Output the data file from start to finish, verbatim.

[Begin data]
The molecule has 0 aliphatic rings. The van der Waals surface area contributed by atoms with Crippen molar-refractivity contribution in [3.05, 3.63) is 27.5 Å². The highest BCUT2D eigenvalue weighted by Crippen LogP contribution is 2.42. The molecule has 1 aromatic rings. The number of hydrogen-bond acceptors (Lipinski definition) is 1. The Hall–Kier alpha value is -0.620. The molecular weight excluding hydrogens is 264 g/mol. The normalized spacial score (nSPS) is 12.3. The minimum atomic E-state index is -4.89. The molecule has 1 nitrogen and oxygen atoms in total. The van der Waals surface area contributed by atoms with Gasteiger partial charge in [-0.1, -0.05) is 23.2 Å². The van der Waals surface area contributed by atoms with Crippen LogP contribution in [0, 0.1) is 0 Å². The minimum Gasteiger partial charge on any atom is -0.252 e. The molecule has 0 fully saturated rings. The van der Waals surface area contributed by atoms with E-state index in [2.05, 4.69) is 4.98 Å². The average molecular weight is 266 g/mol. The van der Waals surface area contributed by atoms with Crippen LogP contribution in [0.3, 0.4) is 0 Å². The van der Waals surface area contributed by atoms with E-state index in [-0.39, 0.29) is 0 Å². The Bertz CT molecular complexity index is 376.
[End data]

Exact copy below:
The molecule has 0 aliphatic rings. The van der Waals surface area contributed by atoms with Crippen molar-refractivity contribution in [3.05, 3.63) is 27.5 Å². The highest BCUT2D eigenvalue weighted by Crippen LogP contribution is 2.42. The molecule has 1 aromatic rings. The number of hydrogen-bond acceptors (Lipinski definition) is 1. The Hall–Kier alpha value is -0.620. The molecular weight excluding hydrogens is 264 g/mol. The normalized spacial score (nSPS) is 12.3. The minimum atomic E-state index is -4.89. The molecule has 1 nitrogen and oxygen atoms in total. The van der Waals surface area contributed by atoms with Gasteiger partial charge in [-0.1, -0.05) is 23.2 Å². The van der Waals surface area contributed by atoms with Crippen LogP contribution in [0, 0.1) is 0 Å². The minimum Gasteiger partial charge on any atom is -0.252 e. The molecule has 0 fully saturated rings. The van der Waals surface area contributed by atoms with E-state index in [2.05, 4.69) is 4.98 Å². The average molecular weight is 266 g/mol. The van der Waals surface area contributed by atoms with Crippen LogP contribution in [0.3, 0.4) is 0 Å². The van der Waals surface area contributed by atoms with E-state index in [-0.39, 0.29) is 0 Å². The Bertz CT molecular complexity index is 376.